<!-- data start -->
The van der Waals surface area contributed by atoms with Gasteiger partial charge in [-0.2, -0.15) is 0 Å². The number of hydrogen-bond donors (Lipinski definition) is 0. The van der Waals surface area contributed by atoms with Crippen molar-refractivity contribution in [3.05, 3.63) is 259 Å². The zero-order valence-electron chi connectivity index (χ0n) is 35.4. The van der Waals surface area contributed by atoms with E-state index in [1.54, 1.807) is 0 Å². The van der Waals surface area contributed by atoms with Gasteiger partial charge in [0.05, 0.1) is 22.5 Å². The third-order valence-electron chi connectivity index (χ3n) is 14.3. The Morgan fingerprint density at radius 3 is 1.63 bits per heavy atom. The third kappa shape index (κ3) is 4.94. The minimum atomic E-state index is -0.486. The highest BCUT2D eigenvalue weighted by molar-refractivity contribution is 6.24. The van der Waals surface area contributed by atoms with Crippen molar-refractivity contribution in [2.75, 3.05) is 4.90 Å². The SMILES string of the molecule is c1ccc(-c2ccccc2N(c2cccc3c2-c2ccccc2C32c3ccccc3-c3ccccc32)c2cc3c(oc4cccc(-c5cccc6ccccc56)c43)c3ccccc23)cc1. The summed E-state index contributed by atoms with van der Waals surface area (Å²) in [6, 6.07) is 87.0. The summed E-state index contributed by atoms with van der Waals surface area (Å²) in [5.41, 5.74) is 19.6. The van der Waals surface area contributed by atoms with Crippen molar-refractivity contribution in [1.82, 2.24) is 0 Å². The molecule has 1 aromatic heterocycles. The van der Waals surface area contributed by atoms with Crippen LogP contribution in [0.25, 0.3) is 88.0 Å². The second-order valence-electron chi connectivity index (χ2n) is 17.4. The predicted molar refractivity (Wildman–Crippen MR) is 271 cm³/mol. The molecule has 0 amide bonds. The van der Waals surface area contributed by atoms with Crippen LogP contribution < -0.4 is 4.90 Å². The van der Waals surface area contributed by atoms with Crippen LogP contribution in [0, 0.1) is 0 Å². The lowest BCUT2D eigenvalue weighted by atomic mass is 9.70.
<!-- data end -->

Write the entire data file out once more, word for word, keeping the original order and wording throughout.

The van der Waals surface area contributed by atoms with Gasteiger partial charge in [-0.2, -0.15) is 0 Å². The number of hydrogen-bond donors (Lipinski definition) is 0. The van der Waals surface area contributed by atoms with Crippen molar-refractivity contribution in [3.05, 3.63) is 259 Å². The zero-order valence-electron chi connectivity index (χ0n) is 35.4. The van der Waals surface area contributed by atoms with E-state index in [1.54, 1.807) is 0 Å². The van der Waals surface area contributed by atoms with Gasteiger partial charge in [0.05, 0.1) is 22.5 Å². The third-order valence-electron chi connectivity index (χ3n) is 14.3. The Morgan fingerprint density at radius 3 is 1.63 bits per heavy atom. The third kappa shape index (κ3) is 4.94. The minimum atomic E-state index is -0.486. The highest BCUT2D eigenvalue weighted by molar-refractivity contribution is 6.24. The van der Waals surface area contributed by atoms with Crippen molar-refractivity contribution in [2.75, 3.05) is 4.90 Å². The SMILES string of the molecule is c1ccc(-c2ccccc2N(c2cccc3c2-c2ccccc2C32c3ccccc3-c3ccccc32)c2cc3c(oc4cccc(-c5cccc6ccccc56)c43)c3ccccc23)cc1. The summed E-state index contributed by atoms with van der Waals surface area (Å²) in [6, 6.07) is 87.0. The summed E-state index contributed by atoms with van der Waals surface area (Å²) in [5.41, 5.74) is 19.6. The van der Waals surface area contributed by atoms with Crippen molar-refractivity contribution in [1.82, 2.24) is 0 Å². The molecule has 1 aromatic heterocycles. The van der Waals surface area contributed by atoms with Crippen LogP contribution in [0.25, 0.3) is 88.0 Å². The second-order valence-electron chi connectivity index (χ2n) is 17.4. The predicted molar refractivity (Wildman–Crippen MR) is 271 cm³/mol. The molecule has 0 amide bonds. The van der Waals surface area contributed by atoms with Crippen LogP contribution < -0.4 is 4.90 Å². The van der Waals surface area contributed by atoms with Crippen LogP contribution in [0, 0.1) is 0 Å². The lowest BCUT2D eigenvalue weighted by atomic mass is 9.70.